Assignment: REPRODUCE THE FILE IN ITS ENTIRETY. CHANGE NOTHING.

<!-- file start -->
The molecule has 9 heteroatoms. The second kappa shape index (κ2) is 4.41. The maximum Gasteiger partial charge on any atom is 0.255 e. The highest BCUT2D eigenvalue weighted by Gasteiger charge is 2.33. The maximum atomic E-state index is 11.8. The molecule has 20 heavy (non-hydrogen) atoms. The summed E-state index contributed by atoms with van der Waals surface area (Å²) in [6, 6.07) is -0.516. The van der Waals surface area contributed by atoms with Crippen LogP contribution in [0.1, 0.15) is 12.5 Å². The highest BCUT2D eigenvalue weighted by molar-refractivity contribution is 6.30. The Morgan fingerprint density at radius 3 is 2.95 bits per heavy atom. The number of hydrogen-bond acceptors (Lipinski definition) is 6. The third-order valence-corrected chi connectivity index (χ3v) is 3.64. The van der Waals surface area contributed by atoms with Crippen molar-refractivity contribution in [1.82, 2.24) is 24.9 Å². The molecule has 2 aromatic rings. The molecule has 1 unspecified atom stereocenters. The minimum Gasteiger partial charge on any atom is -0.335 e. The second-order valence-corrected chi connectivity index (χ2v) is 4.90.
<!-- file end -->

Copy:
The molecule has 9 heteroatoms. The second kappa shape index (κ2) is 4.41. The maximum Gasteiger partial charge on any atom is 0.255 e. The highest BCUT2D eigenvalue weighted by Gasteiger charge is 2.33. The maximum atomic E-state index is 11.8. The molecule has 20 heavy (non-hydrogen) atoms. The summed E-state index contributed by atoms with van der Waals surface area (Å²) in [6, 6.07) is -0.516. The van der Waals surface area contributed by atoms with Crippen LogP contribution in [0.1, 0.15) is 12.5 Å². The highest BCUT2D eigenvalue weighted by molar-refractivity contribution is 6.30. The Morgan fingerprint density at radius 3 is 2.95 bits per heavy atom. The number of hydrogen-bond acceptors (Lipinski definition) is 6. The third-order valence-corrected chi connectivity index (χ3v) is 3.64. The van der Waals surface area contributed by atoms with Crippen molar-refractivity contribution in [1.82, 2.24) is 24.9 Å². The molecule has 2 aromatic rings. The molecule has 1 unspecified atom stereocenters. The minimum Gasteiger partial charge on any atom is -0.335 e. The second-order valence-corrected chi connectivity index (χ2v) is 4.90.